Prashant Bhushan contempt case: Activists file intervention application 

16 prominent social activists say case will have adverse impact on citizens' Right to Freedom of Speech

prashant bhushanImage: Live Law

An intervention application has been filed by 16 civil society members and journalists including P Sainath, Aruna Roy, Anjali Bhardwaj, Jagdeep Chhokar, Bezwada Wilson in the suo moto contempt case against Prashant Bhushan at the apex court.

The applicants contended that Bhushan’s opinion as expressed in his tweet, which has been deemed as contempt of court, is an opinion that a reasonable person can legitimately hold. Hence, the institution of contempt proceedings against Bhushan is manifestly unjust and unconstitutional for violation of rights under Article 19(1)(a) of the Constitution, not only of Bhushan but also of the wider public since it causes a chilling effect on the exercise of the right to free expression.

Justifying the intervention, the applicants have stated that, “this Application is an earnest and bona-fide attempt to sustain the perception & tradition of this Hon’ble Court as a progressive, deliberative and democratic institution.” The applicants have also cited a precedent set in Indirect Tax Practitioners Association v. R.K. Jain (2010) 8 SCC 281, whereby the apex court had observed that

“Fair criticism of the system of administration of justice or functioning of institutions or authorities entrusted with the task of deciding rights of the parties gives an opportunity to the operators of the system/institution to remedy the wrong and also bring about improvements. Such criticism cannot be castigated as an attempt to scandalize or lower the authority of the Court or other judicial institutions or as an attempt to interfere with the administration of justice except when such criticism is ill motivated or is construed as a deliberate attempt to run down the institution or an individual Judge is targeted for extraneous reasons.”

Further, in Arundhati Roy, In Re, (2002) 3 SCC 343, the apex court had observed, “fair criticism of the conduct of a Judge, the institution of the judiciary and its functioning may not amount to contempt if it is made in good faith and in public interest. To ascertain the good faith and the public interest, the courts have to see all the surrounding circumstances including the person responsible for comments, his knowledge in the field regarding which the comments are made and the intended purpose sought to be achieved”.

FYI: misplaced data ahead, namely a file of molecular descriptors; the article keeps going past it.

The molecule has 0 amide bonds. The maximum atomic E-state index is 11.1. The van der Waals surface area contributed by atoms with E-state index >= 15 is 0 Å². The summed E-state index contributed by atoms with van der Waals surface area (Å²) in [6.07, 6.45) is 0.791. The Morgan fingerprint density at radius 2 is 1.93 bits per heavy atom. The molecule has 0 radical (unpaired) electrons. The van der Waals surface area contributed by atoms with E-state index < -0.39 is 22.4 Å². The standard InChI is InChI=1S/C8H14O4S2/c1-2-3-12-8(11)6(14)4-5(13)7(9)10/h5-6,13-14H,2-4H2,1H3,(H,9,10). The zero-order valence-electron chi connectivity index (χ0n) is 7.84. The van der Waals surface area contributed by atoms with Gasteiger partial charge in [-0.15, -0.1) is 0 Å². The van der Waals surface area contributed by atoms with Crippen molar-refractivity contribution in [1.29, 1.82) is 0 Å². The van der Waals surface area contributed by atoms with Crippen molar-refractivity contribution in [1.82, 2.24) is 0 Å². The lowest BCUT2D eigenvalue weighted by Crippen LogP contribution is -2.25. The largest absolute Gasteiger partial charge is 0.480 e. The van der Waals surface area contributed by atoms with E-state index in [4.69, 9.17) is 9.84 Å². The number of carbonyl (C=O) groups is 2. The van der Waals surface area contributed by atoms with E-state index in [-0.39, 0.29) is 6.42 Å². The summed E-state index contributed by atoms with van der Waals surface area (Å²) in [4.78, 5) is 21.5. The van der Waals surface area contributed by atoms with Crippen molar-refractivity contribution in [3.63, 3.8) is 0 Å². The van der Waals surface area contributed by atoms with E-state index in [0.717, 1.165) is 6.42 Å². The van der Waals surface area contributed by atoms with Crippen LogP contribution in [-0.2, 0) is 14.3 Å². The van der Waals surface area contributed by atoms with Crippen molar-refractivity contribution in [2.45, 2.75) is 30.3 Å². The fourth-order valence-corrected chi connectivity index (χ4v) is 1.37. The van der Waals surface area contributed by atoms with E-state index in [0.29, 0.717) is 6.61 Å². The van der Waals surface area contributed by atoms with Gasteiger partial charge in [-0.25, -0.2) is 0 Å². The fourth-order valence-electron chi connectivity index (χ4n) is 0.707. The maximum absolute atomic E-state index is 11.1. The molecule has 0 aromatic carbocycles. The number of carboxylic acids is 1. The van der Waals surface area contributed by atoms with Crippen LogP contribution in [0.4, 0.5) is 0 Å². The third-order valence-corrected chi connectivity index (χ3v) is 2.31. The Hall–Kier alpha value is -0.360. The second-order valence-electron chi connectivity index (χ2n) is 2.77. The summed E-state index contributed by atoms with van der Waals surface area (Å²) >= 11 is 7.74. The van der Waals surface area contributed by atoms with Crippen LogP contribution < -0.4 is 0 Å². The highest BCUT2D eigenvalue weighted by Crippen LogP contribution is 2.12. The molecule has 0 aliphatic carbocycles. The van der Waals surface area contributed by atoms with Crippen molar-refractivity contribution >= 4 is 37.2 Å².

Bhushan’s tweet read, “When historians in future look back at the last 6 years to see how democracy has been destroyed in India even without a formal Emergency, they will particularly mark the role of the Supreme Court in this destruction, & more particularly the role of the last 4 CJIs”. About this tweet, the applicants said that in the past few years “legitimate concerns have been raised about the reluctance of the Hon’ble Supreme Court to play its constitutionally mandated role as a check on governmental excesses and violations of fundamental rights of people by the State” by all sections of society including the media, civil society and legal fraternity alike.

Thereafter, the application proceeds to put down an inexhaustive list of opinions and criticisms by respectable people including former judges of courts on the contempt case against Bhushan. Justice AP Shah, former Chief Justice of the Delhi High Court, said, “It is disappointing that instead of taking up matters of absolute urgency in these peculiar times, the Supreme Court chose to take umbrage at two tweets”. Sriram Panchu, Senior advocate of the Madras High Court, has been quoted in an article in The Hindu, “COVID-19 has brought forth a standstill of the courts, which even before this were grappling with a gargantuan mass of cases. Salvaging and securing the administration of justice ought to be uppermost in minds of the apex judiciary, and there is no shortage of urgent and pressing issues which desperately cry out for the Court’s attention. Why this now?”

The applicants state that the court as the “sentinel on the qui vive”, ought to allow debate and discussion regarding its functioning and must not appear to stifle such expression through invocation of its power of contempt. They further urged the court to be open to public discussion about its functioning without people having to fear retribution for expressing an honest opinion about the courts.

The application also highlights how democracies such as the USA and the UK have abolished contempt of court as a criminal offence. The applicants have prayed to be impleaded as respondents along with Bhushan while being fully aware that if the court upholds criminal contempt in the case, they may themselves become liable for consequences thereby.

The applicants also urged the court to dismiss the contempt case against Bhushan in the interest of justice and fairness and to maintain the dignity of the Supreme Court.

Meanwhile, the Supreme Court bench of Justices Arun Mishra, BR Gavai and Krishna Murari heard the contempt case against Bhushan today which carried on as in-camera proceedings (in private) and the bench has reserved its order.

The Intervention application may be read here.


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